The Morning Report
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Spring is usually a busy time in real estate. As the flowers start to bloom and the days get longer, people begin to think about change. Traditionally, spring is boom-time for home sales. More homes are put on the market. More people buy. Prices crawl out of winter’s grip and economists breathe a sigh of relief.
In 2006, spring has seen record numbers of people lining up to sell their homes, but there’s been no subsequent rise in the rate of sales. Indeed, sales activity in April 2006 was down 30.7 percent from April 2005, despite the existence of almost 20,000 homes for buyers to choose from. That’s the biggest year-on-year decrease in sales rates since April 1995.
While many homes in San Diego have increased in value since this time last year, it is injudicious to say that home prices are still increasing across the board. Indeed, according to figures from DataQuick, a local real estate information service, median prices in the county have actually dropped over the last six months. And they’ve been dropping throughout what is usually the market’s boom season: Spring.
DataQuick’s figures show that the price of all new homes – condos and single family homes combined – in San Diego has decreased 8.8 percent since December 2005. For existing single family homes, the median price has dropped 1.8 percent since November 2005, and for existing condos, the median price has dropped 1.3 percent.
In addition, the discount real estate brokerage Zip Realty said some 33 percent of the San Diego County homes currently listed for sale on its Web site have reduced their prices. The company only recently started tracking price reductions, so they couldn’t comment on how that figure compares historically, but experts said that the reduction of selling prices by homeowners is very significant.
It can be argued that the month-over-month price changes are not as indicative of where the real estate market is headed as the year-on-year price changes. Year-over-year, prices have remained flat for existing homes, and have increased by 11.6 percent for new homes. But the recent price decreases, coming alongside sky-high inventories and plunging sales activity rates, have experts worried.
“It’s clear right now that the housing market has slowed tremendously,” said
Alan Gin, a professor of economics at the University of San Diego’s Burnham-Moores Center for Real Estate.
Home prices – especially median home prices – are the granddaddy of all economic indicators for the real estate market. But those in the industry don’t really start to sweat until prices start coming down significantly. Even then, most analysts don’t see modest price drops as a huge problem. It’s only the threat of a freefall in home values that has economists concerned about the repercussions for the economy as a whole.
That’s clearly not happening yet. Overall, prices in the county have plateaued – if the slight drop over the past few months is ignored – and most analysts agree it’s too early to tell what’s going to happen and whether prices are going to keep on falling.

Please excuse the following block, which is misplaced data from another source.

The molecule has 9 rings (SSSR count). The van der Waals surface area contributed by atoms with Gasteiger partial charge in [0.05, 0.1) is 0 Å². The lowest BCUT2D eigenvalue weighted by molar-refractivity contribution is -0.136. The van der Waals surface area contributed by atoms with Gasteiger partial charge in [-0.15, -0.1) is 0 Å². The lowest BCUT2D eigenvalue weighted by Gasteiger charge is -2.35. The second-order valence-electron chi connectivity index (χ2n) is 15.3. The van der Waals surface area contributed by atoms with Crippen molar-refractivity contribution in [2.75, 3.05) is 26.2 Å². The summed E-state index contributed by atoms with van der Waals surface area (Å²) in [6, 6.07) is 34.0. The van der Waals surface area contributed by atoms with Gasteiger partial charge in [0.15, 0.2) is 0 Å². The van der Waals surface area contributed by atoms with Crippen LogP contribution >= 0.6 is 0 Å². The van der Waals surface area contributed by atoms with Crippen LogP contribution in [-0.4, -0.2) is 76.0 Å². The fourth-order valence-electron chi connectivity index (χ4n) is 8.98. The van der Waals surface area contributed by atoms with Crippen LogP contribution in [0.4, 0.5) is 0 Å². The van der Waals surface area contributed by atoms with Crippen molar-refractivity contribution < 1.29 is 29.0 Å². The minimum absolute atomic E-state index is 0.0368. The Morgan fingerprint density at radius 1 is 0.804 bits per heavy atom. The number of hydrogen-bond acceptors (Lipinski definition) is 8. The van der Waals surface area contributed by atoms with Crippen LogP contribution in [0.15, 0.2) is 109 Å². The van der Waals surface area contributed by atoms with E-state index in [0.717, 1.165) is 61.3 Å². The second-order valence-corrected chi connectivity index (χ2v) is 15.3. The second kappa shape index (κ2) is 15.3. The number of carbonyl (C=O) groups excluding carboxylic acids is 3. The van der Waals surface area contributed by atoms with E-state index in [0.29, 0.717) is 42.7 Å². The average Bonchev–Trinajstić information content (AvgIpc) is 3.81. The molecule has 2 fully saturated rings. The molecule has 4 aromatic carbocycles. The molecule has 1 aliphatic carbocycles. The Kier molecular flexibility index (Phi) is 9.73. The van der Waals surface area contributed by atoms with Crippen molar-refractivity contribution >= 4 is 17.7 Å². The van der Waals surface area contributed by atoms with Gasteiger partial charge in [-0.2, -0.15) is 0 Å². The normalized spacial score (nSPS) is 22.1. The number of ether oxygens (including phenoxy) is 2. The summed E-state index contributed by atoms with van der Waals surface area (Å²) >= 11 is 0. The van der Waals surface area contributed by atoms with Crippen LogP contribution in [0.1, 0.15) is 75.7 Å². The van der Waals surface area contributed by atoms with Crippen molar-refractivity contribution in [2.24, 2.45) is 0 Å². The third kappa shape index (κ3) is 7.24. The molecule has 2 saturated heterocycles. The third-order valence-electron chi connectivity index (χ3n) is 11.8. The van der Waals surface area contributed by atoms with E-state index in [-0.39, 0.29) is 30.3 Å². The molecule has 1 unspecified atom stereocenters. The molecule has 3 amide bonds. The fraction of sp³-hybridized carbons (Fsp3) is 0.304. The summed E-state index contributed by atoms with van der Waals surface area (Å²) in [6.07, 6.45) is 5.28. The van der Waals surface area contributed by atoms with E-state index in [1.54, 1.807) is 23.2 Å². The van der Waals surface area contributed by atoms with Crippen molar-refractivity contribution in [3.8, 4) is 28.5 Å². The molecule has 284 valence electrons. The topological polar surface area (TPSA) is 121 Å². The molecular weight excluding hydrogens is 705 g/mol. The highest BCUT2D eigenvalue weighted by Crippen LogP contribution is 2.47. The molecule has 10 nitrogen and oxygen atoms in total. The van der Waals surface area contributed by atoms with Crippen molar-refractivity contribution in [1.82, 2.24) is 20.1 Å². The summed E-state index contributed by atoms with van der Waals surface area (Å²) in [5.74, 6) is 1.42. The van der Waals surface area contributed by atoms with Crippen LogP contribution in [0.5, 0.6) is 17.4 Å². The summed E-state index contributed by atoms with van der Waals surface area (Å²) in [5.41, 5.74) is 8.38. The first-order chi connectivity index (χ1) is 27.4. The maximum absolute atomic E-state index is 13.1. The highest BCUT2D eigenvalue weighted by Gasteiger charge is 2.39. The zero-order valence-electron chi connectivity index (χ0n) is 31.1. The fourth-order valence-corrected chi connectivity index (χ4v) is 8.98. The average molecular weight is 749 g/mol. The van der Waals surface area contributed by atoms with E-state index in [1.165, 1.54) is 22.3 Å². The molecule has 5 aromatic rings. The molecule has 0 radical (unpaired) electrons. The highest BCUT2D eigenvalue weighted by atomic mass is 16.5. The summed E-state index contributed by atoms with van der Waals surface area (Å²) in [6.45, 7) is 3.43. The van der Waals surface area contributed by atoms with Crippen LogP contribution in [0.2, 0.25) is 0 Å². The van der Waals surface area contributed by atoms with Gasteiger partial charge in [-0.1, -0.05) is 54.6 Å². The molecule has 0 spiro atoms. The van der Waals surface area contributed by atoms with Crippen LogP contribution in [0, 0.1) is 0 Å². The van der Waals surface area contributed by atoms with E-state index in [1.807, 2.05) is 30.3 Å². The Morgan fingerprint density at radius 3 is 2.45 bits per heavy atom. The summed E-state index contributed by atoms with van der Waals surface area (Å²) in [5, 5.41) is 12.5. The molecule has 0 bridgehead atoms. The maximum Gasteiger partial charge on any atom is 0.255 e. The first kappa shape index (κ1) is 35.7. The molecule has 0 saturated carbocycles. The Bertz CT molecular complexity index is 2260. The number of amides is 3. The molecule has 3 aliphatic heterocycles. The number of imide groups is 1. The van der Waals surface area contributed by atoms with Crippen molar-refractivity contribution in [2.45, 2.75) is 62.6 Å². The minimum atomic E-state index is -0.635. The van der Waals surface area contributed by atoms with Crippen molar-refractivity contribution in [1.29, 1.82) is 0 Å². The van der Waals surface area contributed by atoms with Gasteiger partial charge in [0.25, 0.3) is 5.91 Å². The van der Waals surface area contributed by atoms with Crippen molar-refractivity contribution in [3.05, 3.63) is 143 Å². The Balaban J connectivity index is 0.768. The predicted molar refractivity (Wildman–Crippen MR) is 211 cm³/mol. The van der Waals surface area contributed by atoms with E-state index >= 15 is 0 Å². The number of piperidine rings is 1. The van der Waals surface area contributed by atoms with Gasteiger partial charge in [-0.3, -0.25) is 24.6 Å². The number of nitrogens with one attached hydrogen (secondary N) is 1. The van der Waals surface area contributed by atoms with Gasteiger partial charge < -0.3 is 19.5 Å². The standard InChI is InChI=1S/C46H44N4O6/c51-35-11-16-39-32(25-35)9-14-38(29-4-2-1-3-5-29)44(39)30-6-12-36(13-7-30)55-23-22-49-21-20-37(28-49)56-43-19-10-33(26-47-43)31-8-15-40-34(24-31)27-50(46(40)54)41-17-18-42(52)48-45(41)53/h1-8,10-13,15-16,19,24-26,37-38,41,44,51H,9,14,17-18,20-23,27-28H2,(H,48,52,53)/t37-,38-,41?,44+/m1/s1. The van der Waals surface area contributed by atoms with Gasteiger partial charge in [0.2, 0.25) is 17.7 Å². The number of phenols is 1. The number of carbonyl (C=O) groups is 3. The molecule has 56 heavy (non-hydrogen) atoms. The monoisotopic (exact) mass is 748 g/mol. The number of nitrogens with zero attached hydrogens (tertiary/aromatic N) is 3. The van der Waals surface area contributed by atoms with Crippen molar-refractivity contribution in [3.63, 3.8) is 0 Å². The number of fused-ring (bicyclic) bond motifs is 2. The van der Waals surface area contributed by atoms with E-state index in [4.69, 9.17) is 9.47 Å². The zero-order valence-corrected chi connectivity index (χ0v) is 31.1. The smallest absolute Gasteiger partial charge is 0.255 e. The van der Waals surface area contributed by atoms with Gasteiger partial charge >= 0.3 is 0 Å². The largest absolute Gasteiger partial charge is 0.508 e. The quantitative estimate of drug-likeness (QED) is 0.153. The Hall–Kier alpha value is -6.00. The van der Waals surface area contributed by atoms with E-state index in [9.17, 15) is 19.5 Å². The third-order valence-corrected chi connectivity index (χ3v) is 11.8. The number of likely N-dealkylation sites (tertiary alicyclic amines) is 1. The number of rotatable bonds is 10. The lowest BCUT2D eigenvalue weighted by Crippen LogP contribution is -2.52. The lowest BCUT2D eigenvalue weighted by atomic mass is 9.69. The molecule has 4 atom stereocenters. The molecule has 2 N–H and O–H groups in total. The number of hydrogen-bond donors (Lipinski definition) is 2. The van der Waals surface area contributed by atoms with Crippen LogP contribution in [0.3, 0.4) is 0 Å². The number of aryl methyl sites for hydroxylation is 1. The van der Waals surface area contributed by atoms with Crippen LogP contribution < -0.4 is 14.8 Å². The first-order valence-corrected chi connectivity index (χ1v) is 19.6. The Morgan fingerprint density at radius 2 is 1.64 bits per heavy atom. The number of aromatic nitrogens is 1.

Raphael Bostic, a real estate analyst at the University of Southern California said it’s too early to say that things are looking particularly bad for the housing market. Despite the drop in sales, the large number of listed homes and the recent drop in prices, Bostic said analysts are still watching to see whether prices actually go into freefall.
Bostic doesn’t see any reason why that should happen. Traditionally, homes in Southern California have only suffered from extended and significant drops in value as the result of factors largely external to the housing market. The most often-cited example is the last real estate slowdown in the early 1990s, which experts agree was largely caused by massive job losses.
But Bostic said one of the vital questions to ask is what will happen to buyers in San Diego who bought their homes using adjustable-rate mortgages. The number of local homebuyers using exotic loans to finance their purchases has risen dramatically over the last few years, and Bostic said he’s worried what will happen when the initial periods of low monthly payments run out on all those loans.
“When I talk about housing markets, there are only a few I worry about, and San Diego’s one of them,” said Bostic.
One thing’s for sure: it’s taking sellers longer and longer to sell their homes.
Greg Speaks, general manager of Champion Signs, which provides most of the For Sale signs seen in the county, said business has been booming in the last few months. That’s not surprising, given the recent spike in inventory, but Speaks said what’s more interesting is that he’s not been getting too many signs back from customers.
The signs may be staying in front yards longer then in previous years.
“I would say we’ve probably got 2,000 to 2,500 more posts outstanding than normal,” Speaks said.
Around the county, the state and the nation, economists, homeowners and investors will be watching to see how many of those signs remain sitting in San Diego’s back yards, and what that will mean for home prices here and elsewhere.